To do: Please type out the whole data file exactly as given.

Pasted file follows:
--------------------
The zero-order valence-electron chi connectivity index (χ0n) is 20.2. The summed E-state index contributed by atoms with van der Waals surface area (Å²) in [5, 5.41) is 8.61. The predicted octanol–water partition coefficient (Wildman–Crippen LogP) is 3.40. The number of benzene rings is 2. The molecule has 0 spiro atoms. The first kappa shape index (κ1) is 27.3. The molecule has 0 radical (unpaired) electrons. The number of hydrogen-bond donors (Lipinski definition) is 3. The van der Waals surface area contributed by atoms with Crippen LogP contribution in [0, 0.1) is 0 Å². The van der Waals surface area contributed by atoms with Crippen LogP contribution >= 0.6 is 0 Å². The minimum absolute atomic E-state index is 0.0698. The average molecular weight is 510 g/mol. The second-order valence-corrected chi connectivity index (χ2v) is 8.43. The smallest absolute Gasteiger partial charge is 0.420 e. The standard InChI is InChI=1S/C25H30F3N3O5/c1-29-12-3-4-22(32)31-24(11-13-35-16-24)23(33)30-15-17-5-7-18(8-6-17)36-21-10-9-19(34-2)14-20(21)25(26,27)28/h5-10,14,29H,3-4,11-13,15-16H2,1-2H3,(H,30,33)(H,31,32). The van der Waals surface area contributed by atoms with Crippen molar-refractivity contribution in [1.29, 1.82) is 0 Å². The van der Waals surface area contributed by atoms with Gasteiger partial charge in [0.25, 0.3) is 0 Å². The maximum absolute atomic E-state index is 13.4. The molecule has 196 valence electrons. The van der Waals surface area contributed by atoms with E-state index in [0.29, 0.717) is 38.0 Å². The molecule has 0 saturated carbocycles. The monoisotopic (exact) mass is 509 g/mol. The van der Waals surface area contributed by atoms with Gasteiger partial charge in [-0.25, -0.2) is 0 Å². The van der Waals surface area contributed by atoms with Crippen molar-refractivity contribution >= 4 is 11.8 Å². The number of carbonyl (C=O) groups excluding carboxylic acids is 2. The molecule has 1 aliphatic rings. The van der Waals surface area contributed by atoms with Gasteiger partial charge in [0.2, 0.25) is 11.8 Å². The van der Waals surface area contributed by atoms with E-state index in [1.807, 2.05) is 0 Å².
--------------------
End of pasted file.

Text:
The zero-order valence-electron chi connectivity index (χ0n) is 20.2. The summed E-state index contributed by atoms with van der Waals surface area (Å²) in [5, 5.41) is 8.61. The predicted octanol–water partition coefficient (Wildman–Crippen LogP) is 3.40. The number of benzene rings is 2. The molecule has 0 spiro atoms. The first kappa shape index (κ1) is 27.3. The molecule has 0 radical (unpaired) electrons. The number of hydrogen-bond donors (Lipinski definition) is 3. The van der Waals surface area contributed by atoms with Crippen LogP contribution in [0, 0.1) is 0 Å². The van der Waals surface area contributed by atoms with Crippen LogP contribution >= 0.6 is 0 Å². The minimum absolute atomic E-state index is 0.0698. The average molecular weight is 510 g/mol. The second-order valence-corrected chi connectivity index (χ2v) is 8.43. The smallest absolute Gasteiger partial charge is 0.420 e. The standard InChI is InChI=1S/C25H30F3N3O5/c1-29-12-3-4-22(32)31-24(11-13-35-16-24)23(33)30-15-17-5-7-18(8-6-17)36-21-10-9-19(34-2)14-20(21)25(26,27)28/h5-10,14,29H,3-4,11-13,15-16H2,1-2H3,(H,30,33)(H,31,32). The van der Waals surface area contributed by atoms with Crippen molar-refractivity contribution in [1.29, 1.82) is 0 Å². The van der Waals surface area contributed by atoms with Gasteiger partial charge in [0.25, 0.3) is 0 Å². The maximum absolute atomic E-state index is 13.4. The molecule has 196 valence electrons. The van der Waals surface area contributed by atoms with E-state index in [0.29, 0.717) is 38.0 Å². The molecule has 0 saturated carbocycles. The monoisotopic (exact) mass is 509 g/mol. The van der Waals surface area contributed by atoms with Gasteiger partial charge in [-0.25, -0.2) is 0 Å². The van der Waals surface area contributed by atoms with Crippen molar-refractivity contribution >= 4 is 11.8 Å². The number of carbonyl (C=O) groups excluding carboxylic acids is 2. The molecule has 1 aliphatic rings. The van der Waals surface area contributed by atoms with Gasteiger partial charge in [0.2, 0.25) is 11.8 Å². The van der Waals surface area contributed by atoms with E-state index in [1.807, 2.05) is 0 Å².